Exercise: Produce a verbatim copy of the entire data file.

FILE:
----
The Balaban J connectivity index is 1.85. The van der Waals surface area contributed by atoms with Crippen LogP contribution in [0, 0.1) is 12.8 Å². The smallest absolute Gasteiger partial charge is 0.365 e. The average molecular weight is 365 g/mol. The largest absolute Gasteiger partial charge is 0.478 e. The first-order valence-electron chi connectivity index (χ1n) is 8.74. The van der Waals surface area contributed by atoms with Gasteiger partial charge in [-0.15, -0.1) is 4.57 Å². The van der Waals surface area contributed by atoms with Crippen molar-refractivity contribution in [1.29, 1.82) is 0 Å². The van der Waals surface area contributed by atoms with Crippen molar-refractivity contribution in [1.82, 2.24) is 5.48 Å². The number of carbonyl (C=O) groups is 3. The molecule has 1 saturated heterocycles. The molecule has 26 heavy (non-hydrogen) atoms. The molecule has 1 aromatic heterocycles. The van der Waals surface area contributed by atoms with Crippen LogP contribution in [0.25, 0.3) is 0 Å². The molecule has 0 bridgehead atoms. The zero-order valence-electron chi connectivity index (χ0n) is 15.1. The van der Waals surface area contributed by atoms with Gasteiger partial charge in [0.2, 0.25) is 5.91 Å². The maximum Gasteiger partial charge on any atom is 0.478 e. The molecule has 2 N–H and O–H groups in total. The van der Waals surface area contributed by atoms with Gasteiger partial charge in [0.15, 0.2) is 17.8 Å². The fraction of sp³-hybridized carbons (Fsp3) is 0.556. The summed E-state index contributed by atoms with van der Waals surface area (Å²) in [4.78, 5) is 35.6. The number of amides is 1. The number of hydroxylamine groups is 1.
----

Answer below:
The Balaban J connectivity index is 1.85. The van der Waals surface area contributed by atoms with Crippen LogP contribution in [0, 0.1) is 12.8 Å². The smallest absolute Gasteiger partial charge is 0.365 e. The average molecular weight is 365 g/mol. The largest absolute Gasteiger partial charge is 0.478 e. The first-order valence-electron chi connectivity index (χ1n) is 8.74. The van der Waals surface area contributed by atoms with Gasteiger partial charge in [-0.15, -0.1) is 4.57 Å². The van der Waals surface area contributed by atoms with Crippen molar-refractivity contribution in [1.29, 1.82) is 0 Å². The van der Waals surface area contributed by atoms with Crippen molar-refractivity contribution in [1.82, 2.24) is 5.48 Å². The number of carbonyl (C=O) groups is 3. The molecule has 1 saturated heterocycles. The molecule has 26 heavy (non-hydrogen) atoms. The molecule has 1 aromatic heterocycles. The van der Waals surface area contributed by atoms with Crippen LogP contribution in [0.25, 0.3) is 0 Å². The molecule has 0 bridgehead atoms. The zero-order valence-electron chi connectivity index (χ0n) is 15.1. The van der Waals surface area contributed by atoms with Gasteiger partial charge in [0.2, 0.25) is 5.91 Å². The maximum Gasteiger partial charge on any atom is 0.478 e. The molecule has 2 N–H and O–H groups in total. The van der Waals surface area contributed by atoms with Gasteiger partial charge in [0.15, 0.2) is 17.8 Å². The fraction of sp³-hybridized carbons (Fsp3) is 0.556. The summed E-state index contributed by atoms with van der Waals surface area (Å²) in [4.78, 5) is 35.6. The number of amides is 1. The number of hydroxylamine groups is 1.